Two musicians with a guitar and an accordion were playing and it was clear we were in for a lovely evening.
We chose the Family menu to try as much as possible. Starting with Blue Mussels with Onion and Tomato, that David declared the best he’d ever had and I couldn’t disagree. The focaccia with carmelized onion butter was so delicious we somehow managed to eat a second order. There must be a separate stomach for bread and butter. The bartender had recommended the Salt Cod Tartare and it was a unique dish. Cod is god in Newfoundland and it must have been one beautiful fish because these little morsels were absolutely perfect with shallot, buttermilk and house made potato chips. Culinary genius.
Lobster Thermidor with mustard cream was delightful and Skin on Cod with confit potatoes equally so.
A gorgeous piece of Halibut was creatively matched up with Garam Masala Chick Peas. Absolutely fabulous.
The family meal didn’t come with the Corn Crusted Cod Cheeks and we couldn’t possibly have eaten them anyway but made it back another night to try them. We’re glad we did because so many people we talked to said they were a personal favourite.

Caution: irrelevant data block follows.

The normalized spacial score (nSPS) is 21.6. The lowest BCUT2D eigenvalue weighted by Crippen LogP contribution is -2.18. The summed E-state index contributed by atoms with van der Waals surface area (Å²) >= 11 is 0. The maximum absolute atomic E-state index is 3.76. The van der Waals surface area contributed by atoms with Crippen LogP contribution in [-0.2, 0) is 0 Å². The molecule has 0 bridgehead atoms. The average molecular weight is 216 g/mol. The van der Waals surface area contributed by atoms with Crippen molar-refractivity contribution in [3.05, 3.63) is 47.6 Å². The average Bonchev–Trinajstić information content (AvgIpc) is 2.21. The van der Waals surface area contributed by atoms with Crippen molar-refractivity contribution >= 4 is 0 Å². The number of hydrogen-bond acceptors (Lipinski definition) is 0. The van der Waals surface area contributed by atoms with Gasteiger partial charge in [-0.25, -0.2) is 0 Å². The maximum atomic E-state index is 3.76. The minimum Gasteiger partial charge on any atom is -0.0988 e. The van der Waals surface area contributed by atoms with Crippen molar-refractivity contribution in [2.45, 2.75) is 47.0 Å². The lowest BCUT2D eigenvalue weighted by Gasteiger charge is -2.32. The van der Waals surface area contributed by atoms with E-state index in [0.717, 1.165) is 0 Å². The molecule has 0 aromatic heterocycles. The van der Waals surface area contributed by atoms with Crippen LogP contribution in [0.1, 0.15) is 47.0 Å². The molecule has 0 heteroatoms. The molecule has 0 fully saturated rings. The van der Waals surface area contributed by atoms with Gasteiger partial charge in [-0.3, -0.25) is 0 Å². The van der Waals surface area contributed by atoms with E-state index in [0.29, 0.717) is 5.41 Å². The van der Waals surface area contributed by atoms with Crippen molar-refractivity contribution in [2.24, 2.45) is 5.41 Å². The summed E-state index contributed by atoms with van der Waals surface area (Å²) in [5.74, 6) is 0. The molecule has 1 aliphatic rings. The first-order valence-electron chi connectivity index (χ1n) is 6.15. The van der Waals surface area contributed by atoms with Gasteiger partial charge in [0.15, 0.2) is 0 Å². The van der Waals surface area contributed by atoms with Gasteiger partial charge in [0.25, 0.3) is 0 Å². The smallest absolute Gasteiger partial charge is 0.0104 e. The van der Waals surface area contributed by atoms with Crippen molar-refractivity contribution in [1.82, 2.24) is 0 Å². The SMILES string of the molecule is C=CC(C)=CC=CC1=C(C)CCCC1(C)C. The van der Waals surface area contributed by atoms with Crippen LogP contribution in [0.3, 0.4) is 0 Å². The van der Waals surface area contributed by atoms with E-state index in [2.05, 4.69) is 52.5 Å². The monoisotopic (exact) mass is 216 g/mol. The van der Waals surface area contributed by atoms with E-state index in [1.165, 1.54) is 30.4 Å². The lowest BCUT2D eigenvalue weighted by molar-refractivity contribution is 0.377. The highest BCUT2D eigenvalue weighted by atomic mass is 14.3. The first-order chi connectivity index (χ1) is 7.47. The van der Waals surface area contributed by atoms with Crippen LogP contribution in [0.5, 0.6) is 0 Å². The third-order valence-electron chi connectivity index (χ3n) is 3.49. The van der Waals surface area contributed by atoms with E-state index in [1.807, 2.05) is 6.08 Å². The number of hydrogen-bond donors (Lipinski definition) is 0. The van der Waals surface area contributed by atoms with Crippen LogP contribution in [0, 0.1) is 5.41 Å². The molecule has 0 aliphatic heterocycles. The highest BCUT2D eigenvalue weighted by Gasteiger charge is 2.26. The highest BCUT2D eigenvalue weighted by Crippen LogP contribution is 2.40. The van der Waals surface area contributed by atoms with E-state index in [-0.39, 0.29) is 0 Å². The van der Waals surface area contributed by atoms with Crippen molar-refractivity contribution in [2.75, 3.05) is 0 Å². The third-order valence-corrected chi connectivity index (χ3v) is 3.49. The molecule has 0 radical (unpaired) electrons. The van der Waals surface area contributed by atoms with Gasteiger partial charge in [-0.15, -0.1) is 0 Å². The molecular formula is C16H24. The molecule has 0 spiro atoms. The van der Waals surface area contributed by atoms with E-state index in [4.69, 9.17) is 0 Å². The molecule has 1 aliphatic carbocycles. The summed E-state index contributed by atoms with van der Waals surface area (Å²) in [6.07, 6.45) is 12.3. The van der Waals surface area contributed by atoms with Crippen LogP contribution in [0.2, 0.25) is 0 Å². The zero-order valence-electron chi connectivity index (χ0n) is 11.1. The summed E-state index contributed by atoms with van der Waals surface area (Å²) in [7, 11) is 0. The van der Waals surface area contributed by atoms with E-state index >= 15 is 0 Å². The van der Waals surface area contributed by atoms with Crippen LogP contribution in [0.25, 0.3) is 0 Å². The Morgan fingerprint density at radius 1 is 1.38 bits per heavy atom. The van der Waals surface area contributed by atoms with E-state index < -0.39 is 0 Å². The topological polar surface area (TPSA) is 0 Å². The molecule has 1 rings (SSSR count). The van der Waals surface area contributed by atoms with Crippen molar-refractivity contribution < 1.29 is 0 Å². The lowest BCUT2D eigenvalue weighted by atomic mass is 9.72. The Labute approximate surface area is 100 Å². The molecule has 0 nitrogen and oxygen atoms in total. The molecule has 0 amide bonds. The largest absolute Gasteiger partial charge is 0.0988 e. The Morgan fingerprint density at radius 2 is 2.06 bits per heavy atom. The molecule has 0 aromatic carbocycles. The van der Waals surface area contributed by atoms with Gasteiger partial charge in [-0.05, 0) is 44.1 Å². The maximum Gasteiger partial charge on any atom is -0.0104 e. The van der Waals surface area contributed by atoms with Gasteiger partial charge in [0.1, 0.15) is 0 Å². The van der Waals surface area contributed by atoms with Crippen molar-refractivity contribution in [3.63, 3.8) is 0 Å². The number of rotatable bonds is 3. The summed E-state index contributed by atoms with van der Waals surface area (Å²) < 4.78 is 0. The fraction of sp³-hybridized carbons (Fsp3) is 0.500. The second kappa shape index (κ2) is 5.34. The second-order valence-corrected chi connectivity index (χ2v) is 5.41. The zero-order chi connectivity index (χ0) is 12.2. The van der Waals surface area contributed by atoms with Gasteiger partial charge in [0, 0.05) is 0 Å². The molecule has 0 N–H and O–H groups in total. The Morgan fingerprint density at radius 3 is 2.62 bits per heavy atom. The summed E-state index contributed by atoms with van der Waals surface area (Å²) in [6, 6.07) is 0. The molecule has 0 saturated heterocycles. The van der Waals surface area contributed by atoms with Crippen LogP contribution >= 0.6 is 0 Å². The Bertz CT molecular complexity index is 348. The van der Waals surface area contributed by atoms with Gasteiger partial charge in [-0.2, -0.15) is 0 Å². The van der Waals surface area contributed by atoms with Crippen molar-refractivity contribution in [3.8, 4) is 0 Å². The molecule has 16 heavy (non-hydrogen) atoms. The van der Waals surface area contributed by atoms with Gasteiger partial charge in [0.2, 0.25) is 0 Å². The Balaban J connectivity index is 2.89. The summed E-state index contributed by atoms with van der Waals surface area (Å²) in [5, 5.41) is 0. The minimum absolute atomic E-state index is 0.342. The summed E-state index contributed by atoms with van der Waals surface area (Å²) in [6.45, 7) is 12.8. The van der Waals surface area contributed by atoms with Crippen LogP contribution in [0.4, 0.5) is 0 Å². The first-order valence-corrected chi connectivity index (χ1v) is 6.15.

Mallard Cottage and The Inn both exceeded my expectations. I don’t want to stay anywhere else in St. John’s.
It’s always exciting to see what’s new to eat in Prince Edward County, Ontario. Affectionately referred to by locals as “The County” the foodie scene there is continuously improving to keep pace with the wines. My favourite this time was La Condesa in Wellington. The Perch Tacos on hand pressed nixtamal tortillas are the best I’ve ever had. The cocktails are 1st rate too.
This winter David ate at the Bloomfield Public House and raved about the shellfish chowder so I was keen to go there and we had another good meal. The highlight was the butter; browned and fermented we couldn’t get enough of it with the delicious bread. That same bread is used in the really excellent shrimp toast. Although I didn’t love my pasta I’ll definitely go back, I think they’ve got a good thing going. 3 Yums Up!
We had brunch at The Vic Café. The loaded tots and cauliflower crunch bites are both good but the cappuccino is surely the best coffee in the area. 2 Yums Up!
We didn’t visit a single winery this time but did stop by Gillingham Brewery in Hillier and loved the JM Porter, a big chocolate bomb of deliciousness. 3 Yums Up!